The default clip length is 5 seconds, but you can adjust that in the app to be up to 60 seconds long, with an option to cut a clip short if motion stops. (Blink warns that extending the default length of each clip will cut down on battery life.)
There's no local storage available, either in the Blink camera or in the Sync Module, and each clip is uploaded to Blink's servers. Storage is free, but each Blink system gets only 7,200 seconds' worth (20 hours) of footage before old clips are recorded over. Still, that should be enough for many customers' needs. You can download clips to your smartphone through the Blink mobile app.
You can't share the live feed from a Blink system with another user, but you can send recorded clips to anyone via email or instant messenger.
As with just about any kind of gadget these days, your smartphone is the linchpin to the whole "system." In other words, functionality and control often depend on the quality, screen size and storage capacity of your smartphone.
With Blink, it's no different. Before you can even set up the camera, you'll need to become familiar with its app, and only then can you use the app to control the camera. You'll also have to create a Blink account. Fortunately, the Blink Home Monitor app had one of the fastest downloads and setups of any app I can remember.
The app itself is spare but incredibly user-friendly. It gives you specific commands with large arrows, directing you to your next move, whether that's to set up your existing camera or add a new one.
Blink is now compatible with Amazon Alexa, so you can turn the Blink system on and off, and check its status, via voice commands.
Even better, Blink also works with IFTTT, making the system compatible with Philips Hue smart lights, Google Home, Belkin Wemo smart plugs, the August Smart Lock and even the Nest Learning Thermostat. There’s a full list of Blink IFTTT commands here.
In the near future, the Blink Sync Module will be able to act as a hub for more Blink devices. The company said it plans to addan outdoor camera, a water sensor, an entry keypad and door sensors this year.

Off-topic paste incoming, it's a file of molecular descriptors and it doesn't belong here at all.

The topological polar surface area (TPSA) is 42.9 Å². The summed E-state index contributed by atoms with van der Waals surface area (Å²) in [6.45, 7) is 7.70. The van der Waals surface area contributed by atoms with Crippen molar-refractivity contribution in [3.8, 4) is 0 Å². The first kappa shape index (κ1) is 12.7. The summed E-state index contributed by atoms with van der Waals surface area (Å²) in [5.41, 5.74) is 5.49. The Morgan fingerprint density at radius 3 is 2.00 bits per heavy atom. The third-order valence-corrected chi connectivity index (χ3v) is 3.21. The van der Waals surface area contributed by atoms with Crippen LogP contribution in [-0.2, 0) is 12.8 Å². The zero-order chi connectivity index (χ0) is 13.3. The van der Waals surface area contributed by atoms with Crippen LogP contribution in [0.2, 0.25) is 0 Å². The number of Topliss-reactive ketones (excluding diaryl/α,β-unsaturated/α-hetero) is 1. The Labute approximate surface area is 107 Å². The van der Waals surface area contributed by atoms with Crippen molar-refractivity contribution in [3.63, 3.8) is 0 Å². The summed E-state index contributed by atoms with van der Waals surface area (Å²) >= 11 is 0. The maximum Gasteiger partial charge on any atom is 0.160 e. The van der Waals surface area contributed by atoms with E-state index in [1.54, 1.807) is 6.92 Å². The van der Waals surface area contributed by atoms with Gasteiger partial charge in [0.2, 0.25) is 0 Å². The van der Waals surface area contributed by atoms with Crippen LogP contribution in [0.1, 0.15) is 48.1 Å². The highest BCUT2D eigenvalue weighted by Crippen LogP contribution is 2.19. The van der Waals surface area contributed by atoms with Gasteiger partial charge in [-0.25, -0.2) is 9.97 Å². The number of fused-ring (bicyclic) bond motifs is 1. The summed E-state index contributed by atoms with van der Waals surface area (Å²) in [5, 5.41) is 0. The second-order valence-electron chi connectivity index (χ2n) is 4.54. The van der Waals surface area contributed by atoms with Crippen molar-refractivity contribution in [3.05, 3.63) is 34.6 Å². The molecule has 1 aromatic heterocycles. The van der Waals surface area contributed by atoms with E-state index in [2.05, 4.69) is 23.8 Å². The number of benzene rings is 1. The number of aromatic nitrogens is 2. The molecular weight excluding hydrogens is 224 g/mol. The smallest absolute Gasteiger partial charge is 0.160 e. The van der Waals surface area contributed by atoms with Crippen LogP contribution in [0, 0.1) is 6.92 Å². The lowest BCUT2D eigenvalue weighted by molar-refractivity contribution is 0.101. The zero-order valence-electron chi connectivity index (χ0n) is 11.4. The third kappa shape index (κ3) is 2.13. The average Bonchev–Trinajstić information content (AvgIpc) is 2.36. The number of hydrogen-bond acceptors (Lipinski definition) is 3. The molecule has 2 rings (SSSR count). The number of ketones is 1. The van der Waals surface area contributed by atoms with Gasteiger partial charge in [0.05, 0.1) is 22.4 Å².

MORE: Best Smart Home Hubs
Installation and Setup
To use the Blink system, you'll need a mobile device running at least iOS 8.1 or Android 4.4 KitKat, a broadband internet connection with an upload speed of at least 2 Mbps (which rules out many residential DSL customers). The Blink is compatible with WEP, WPA and WPA2 Wi-Fi security.
Installation of the Blink system is straightforward and quick, but it does require an extra step. You're not setting up a camera; you're installing a "system." The product I reviewed was a system that consisted of three Blink cameras and one Blink Sync unit.
As such, you'll need to set up the Sync Module first. This is fairly straightforward, but don't throw out the box, as you'll need the serial number printed on the side to set up your sync module and your cameras.
Once you've set up the Sync Module and connected it to your Wi-Fi network, camera setup can begin. Again, save the box, or better yet, take a photo with your smartphone of the serial number.
Warning: The app does not remember any of the serial numbers. You will need the original number every time you disconnect completely (e.g., when moving, getting a new router, etc.). I found this to be decidedly inconvenient.
First, you'll need to install the two included AA lithium batteries into the unit. Rechargeable batteries are highly discouraged by Blink, but lithium batteries carry more of a charge than regular alkaline batteries, which means you shouldn't need to change the batteries frequently.
Still, keep an eye on the battery-life indicator in the Blink app. You don't want to go on vacation for two weeks to that amazing beach village in southern Thailand and have the camera run out of juice three days in.
Once you install fresh batteries, you'll be ready to set up the camera. The app uses text and picture prompts to help you along, and you'll have to give every camera a unique name. It's very easy. Click this, punch in those numbers, enter the Wi-Fi password, and you'll be monitoring your home in a few minutes.
The Blink Cam is a solid entry-level home-surveillance option, and an even better gift due to its low price tag. It's great for your technologically challenged friends who just want to check on Fido while they're on vacation (in the light of day, of course).
For the same price, the Belkin NetCam HD+ offers night vision, an intercom function and integration with Wemo smart-home devices, but you'd have to plug that device into the wall and pay $10 monthly for cloud storage.
If cost isn't a problem, you could go for the Netgear Arlo Pro, which is indoor/outdoor, is battery-powered, offers seven days' worth of free cloud storage and has an intercom function, but currently sells for $230.
But if none of that interests you, the easy-to-use, no-frills Blink camera system is a safe bet.